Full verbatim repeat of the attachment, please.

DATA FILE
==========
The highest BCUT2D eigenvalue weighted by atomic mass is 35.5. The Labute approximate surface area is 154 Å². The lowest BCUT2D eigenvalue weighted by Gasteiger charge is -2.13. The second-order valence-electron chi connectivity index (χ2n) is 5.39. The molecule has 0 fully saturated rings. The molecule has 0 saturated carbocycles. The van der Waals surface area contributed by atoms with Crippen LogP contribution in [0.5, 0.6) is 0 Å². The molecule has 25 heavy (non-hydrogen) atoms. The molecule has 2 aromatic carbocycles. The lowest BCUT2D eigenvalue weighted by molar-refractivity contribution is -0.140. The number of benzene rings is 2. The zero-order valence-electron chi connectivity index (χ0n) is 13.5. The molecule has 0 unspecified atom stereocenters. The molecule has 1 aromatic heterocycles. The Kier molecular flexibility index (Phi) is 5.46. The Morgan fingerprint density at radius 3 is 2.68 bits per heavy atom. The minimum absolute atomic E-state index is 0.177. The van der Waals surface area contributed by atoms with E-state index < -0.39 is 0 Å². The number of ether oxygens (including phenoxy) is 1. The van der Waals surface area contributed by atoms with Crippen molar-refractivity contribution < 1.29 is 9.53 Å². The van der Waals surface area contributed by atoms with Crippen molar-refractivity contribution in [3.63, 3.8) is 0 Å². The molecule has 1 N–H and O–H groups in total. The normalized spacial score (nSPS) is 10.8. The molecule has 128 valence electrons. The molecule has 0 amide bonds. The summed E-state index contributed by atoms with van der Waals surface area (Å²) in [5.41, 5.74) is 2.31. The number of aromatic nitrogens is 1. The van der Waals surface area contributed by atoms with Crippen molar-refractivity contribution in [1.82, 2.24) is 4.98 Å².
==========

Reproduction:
The highest BCUT2D eigenvalue weighted by atomic mass is 35.5. The Labute approximate surface area is 154 Å². The lowest BCUT2D eigenvalue weighted by Gasteiger charge is -2.13. The second-order valence-electron chi connectivity index (χ2n) is 5.39. The molecule has 0 fully saturated rings. The molecule has 0 saturated carbocycles. The van der Waals surface area contributed by atoms with Crippen LogP contribution in [0.5, 0.6) is 0 Å². The molecule has 25 heavy (non-hydrogen) atoms. The molecule has 2 aromatic carbocycles. The lowest BCUT2D eigenvalue weighted by molar-refractivity contribution is -0.140. The number of benzene rings is 2. The zero-order valence-electron chi connectivity index (χ0n) is 13.5. The molecule has 0 unspecified atom stereocenters. The molecule has 1 aromatic heterocycles. The Kier molecular flexibility index (Phi) is 5.46. The Morgan fingerprint density at radius 3 is 2.68 bits per heavy atom. The minimum absolute atomic E-state index is 0.177. The van der Waals surface area contributed by atoms with E-state index < -0.39 is 0 Å². The number of ether oxygens (including phenoxy) is 1. The van der Waals surface area contributed by atoms with Crippen molar-refractivity contribution < 1.29 is 9.53 Å². The van der Waals surface area contributed by atoms with Crippen molar-refractivity contribution in [3.63, 3.8) is 0 Å². The molecule has 1 N–H and O–H groups in total. The normalized spacial score (nSPS) is 10.8. The molecule has 128 valence electrons. The molecule has 0 amide bonds. The summed E-state index contributed by atoms with van der Waals surface area (Å²) in [5.41, 5.74) is 2.31. The number of aromatic nitrogens is 1. The van der Waals surface area contributed by atoms with Crippen molar-refractivity contribution in [1.82, 2.24) is 4.98 Å².